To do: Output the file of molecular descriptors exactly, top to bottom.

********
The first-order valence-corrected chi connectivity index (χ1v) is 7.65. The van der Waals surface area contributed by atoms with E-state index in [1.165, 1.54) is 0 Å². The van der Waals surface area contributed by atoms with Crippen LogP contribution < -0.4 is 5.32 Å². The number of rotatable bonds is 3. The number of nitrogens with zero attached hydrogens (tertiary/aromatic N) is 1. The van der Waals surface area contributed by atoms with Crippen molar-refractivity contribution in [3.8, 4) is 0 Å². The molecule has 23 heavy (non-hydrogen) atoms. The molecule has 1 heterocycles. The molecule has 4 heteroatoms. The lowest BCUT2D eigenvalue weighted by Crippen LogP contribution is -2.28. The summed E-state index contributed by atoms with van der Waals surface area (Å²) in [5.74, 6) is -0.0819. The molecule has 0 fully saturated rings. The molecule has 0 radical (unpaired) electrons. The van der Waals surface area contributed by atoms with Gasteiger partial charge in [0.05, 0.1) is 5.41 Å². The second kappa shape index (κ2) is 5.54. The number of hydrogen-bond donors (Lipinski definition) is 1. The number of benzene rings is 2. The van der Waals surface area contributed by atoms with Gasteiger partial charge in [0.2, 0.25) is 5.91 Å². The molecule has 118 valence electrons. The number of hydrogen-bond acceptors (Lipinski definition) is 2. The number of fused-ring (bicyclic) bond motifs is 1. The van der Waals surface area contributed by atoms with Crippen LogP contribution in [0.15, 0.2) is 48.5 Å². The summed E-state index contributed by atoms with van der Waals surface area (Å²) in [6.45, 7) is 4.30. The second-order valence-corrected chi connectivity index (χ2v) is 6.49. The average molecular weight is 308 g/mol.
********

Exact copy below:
The first-order valence-corrected chi connectivity index (χ1v) is 7.65. The van der Waals surface area contributed by atoms with E-state index in [1.165, 1.54) is 0 Å². The van der Waals surface area contributed by atoms with Crippen LogP contribution < -0.4 is 5.32 Å². The number of rotatable bonds is 3. The number of nitrogens with zero attached hydrogens (tertiary/aromatic N) is 1. The van der Waals surface area contributed by atoms with Crippen molar-refractivity contribution in [3.8, 4) is 0 Å². The molecule has 23 heavy (non-hydrogen) atoms. The molecule has 1 heterocycles. The molecule has 4 heteroatoms. The lowest BCUT2D eigenvalue weighted by Crippen LogP contribution is -2.28. The summed E-state index contributed by atoms with van der Waals surface area (Å²) in [5.74, 6) is -0.0819. The molecule has 0 fully saturated rings. The molecule has 0 radical (unpaired) electrons. The van der Waals surface area contributed by atoms with Gasteiger partial charge in [0.05, 0.1) is 5.41 Å². The second kappa shape index (κ2) is 5.54. The number of hydrogen-bond donors (Lipinski definition) is 1. The number of benzene rings is 2. The van der Waals surface area contributed by atoms with Gasteiger partial charge in [0.2, 0.25) is 5.91 Å². The molecule has 118 valence electrons. The number of hydrogen-bond acceptors (Lipinski definition) is 2. The number of fused-ring (bicyclic) bond motifs is 1. The van der Waals surface area contributed by atoms with Crippen LogP contribution in [0.15, 0.2) is 48.5 Å². The summed E-state index contributed by atoms with van der Waals surface area (Å²) in [6.45, 7) is 4.30. The second-order valence-corrected chi connectivity index (χ2v) is 6.49. The average molecular weight is 308 g/mol.